Learn more about this project in the NIH RePORTER.

Improving Patient-Reported Outcome Data for Research Through Seamless Integration of the PROMIS Toolkit into EHR Workflows

Northwestern University

Principal Investigator: Justin B. Starren, M.D., Ph.D.
Grant Number: 1-U01TR001806-01
Collaborating Institutions: Harvard Medical School, University of Alabama at Birmingham, University of Chicago, University of Florida, University of Kentucky, University of Illinois at Chicago, University of Southern California, University of Utah

Patient-reported outcomes (PROs) reflect the experience of health and healthcare as reported directly by the patient. There is increasing evidence that capturing PROs will be an essential component of quality measurement, quality improvement and patient engagement in care and research. The Patient-Reported Outcomes Measurement Information System (PROMIS) toolset is a PRO survey system that utilizes computer adaptive testing to provide precise measurements with a minimum number of questions, often shortening conventional PRO surveys by 10-fold or more. The goal of this project is to develop and evaluate a suite of software tools that will allow all CTSA Program sites to integrate PROMIS tools directly into their electronic health records.

Learn more about this project in the NIH RePORTER.

Strengthening Translational Research in Diverse Enrollment (STRIDE)

University of Massachusetts Medical School, Worcester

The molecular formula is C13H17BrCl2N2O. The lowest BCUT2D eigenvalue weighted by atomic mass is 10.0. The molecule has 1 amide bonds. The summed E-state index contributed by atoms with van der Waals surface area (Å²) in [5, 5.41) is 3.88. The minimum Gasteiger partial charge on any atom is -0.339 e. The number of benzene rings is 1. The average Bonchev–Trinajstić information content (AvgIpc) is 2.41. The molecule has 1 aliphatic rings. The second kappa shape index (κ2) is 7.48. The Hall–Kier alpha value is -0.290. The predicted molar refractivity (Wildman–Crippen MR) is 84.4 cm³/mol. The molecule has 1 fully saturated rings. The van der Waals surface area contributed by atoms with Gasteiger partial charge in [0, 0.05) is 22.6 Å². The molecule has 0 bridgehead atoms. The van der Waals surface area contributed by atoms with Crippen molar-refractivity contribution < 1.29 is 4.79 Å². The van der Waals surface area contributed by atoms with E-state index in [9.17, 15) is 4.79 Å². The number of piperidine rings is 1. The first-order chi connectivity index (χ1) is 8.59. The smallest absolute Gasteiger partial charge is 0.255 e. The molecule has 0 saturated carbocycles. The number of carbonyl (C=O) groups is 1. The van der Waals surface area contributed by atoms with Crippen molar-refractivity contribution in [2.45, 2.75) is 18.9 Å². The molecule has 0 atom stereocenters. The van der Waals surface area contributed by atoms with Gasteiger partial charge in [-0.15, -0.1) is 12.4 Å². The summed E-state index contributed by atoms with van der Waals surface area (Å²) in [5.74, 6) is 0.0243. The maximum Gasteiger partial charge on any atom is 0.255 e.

Principal Investigators: Stephenie Lemon, Ph.D., Jeroan J. Allison, M.D., M.P.H., Kenneth S. Saag, M.D., M.Sc. and Paul Harris, Ph.D.
Grant Number: 1-U01TR001812-01
Collaborating Institutions: University of Alabama at Birmingham, Vanderbilt University Medical Center

The goal of STRIDE (Strengthening Translational Research in Diverse Enrollment) is to develop, test, and disseminate an integrated multi-level, culturally sensitive intervention to engage African Americans and Latinos in translational research. African Americans and Latinos are not adequately represented in translational research, particularly given the widespread health disparities experienced by these groups. This study aims to develop, test and make widely available a multi-level intervention that is culturally and literacy appropriate to address this critical issue.

Learn more about this project in the NIH RePORTER.

Transformative Computational Infrastructures for Cell-Based Biomarker Diagnostics

J. Craig Venter Institute, Inc. (University of California, San Diego)

Principal Investigators: Richard H. Scheuermann, Ph.D., and Yu “Max” Qian, Ph.D.
Grant Number: 1-U01TR001801-01
Collaborating Institutions: Stanford University, University of California-Irvine

Flow cytometry analysis is widely used for single cell phenotyping in the translational research lab to explore the mechanisms of normal and abnormal biological processes and in the clinical diagnostic lab for the identification and classification of blood-borne malignancies. However, the current practice for cytometry data analysis using “manual gating” based on two-dimensional data plots is subjective, labor-intensive and unreliable, especially when using more complex high content staining panels. The goal of this project is to develop, validate and disseminate a user-friendly computational infrastructure for cytometry data analysis for both diagnostic and discovery applications that could help overcome the current limitations of manual analysis and provide for more efficient, objective, accurate and reproducible analysis of cytometry data.

Learn more about this project in the NIH RePORTER.